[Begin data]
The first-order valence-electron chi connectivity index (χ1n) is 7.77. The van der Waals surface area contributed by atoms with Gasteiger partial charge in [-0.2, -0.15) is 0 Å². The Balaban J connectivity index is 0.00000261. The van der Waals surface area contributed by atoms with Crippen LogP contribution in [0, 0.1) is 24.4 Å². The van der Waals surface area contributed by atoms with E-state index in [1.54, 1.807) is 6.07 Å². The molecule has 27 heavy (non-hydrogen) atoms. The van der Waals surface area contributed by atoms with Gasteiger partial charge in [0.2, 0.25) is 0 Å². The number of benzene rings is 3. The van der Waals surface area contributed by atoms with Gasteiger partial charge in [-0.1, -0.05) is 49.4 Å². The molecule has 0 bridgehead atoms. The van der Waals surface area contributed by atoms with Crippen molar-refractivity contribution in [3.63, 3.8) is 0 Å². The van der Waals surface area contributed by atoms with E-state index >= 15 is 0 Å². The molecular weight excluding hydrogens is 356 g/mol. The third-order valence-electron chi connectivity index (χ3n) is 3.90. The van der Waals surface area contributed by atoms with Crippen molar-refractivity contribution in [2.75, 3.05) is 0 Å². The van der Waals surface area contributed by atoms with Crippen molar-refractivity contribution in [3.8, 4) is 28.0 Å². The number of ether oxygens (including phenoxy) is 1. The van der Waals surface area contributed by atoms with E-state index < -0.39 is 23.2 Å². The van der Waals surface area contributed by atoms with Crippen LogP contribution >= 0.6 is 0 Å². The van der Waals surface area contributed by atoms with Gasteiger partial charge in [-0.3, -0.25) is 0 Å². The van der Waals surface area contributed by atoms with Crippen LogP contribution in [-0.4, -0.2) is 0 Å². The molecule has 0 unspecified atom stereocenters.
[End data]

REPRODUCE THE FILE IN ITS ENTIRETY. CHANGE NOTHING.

The first-order valence-electron chi connectivity index (χ1n) is 7.77. The van der Waals surface area contributed by atoms with Gasteiger partial charge in [-0.2, -0.15) is 0 Å². The Balaban J connectivity index is 0.00000261. The van der Waals surface area contributed by atoms with Crippen LogP contribution in [0, 0.1) is 24.4 Å². The van der Waals surface area contributed by atoms with E-state index in [1.54, 1.807) is 6.07 Å². The molecule has 27 heavy (non-hydrogen) atoms. The van der Waals surface area contributed by atoms with Gasteiger partial charge in [0.2, 0.25) is 0 Å². The number of benzene rings is 3. The van der Waals surface area contributed by atoms with Gasteiger partial charge in [-0.1, -0.05) is 49.4 Å². The molecule has 0 bridgehead atoms. The van der Waals surface area contributed by atoms with Crippen molar-refractivity contribution in [3.63, 3.8) is 0 Å². The van der Waals surface area contributed by atoms with E-state index >= 15 is 0 Å². The molecular weight excluding hydrogens is 356 g/mol. The third-order valence-electron chi connectivity index (χ3n) is 3.90. The van der Waals surface area contributed by atoms with Crippen molar-refractivity contribution in [2.75, 3.05) is 0 Å². The van der Waals surface area contributed by atoms with Crippen molar-refractivity contribution in [3.8, 4) is 28.0 Å². The number of ether oxygens (including phenoxy) is 1. The van der Waals surface area contributed by atoms with E-state index < -0.39 is 23.2 Å². The van der Waals surface area contributed by atoms with Crippen LogP contribution >= 0.6 is 0 Å². The van der Waals surface area contributed by atoms with Gasteiger partial charge in [-0.3, -0.25) is 0 Å². The van der Waals surface area contributed by atoms with Crippen LogP contribution in [-0.4, -0.2) is 0 Å². The molecule has 0 unspecified atom stereocenters.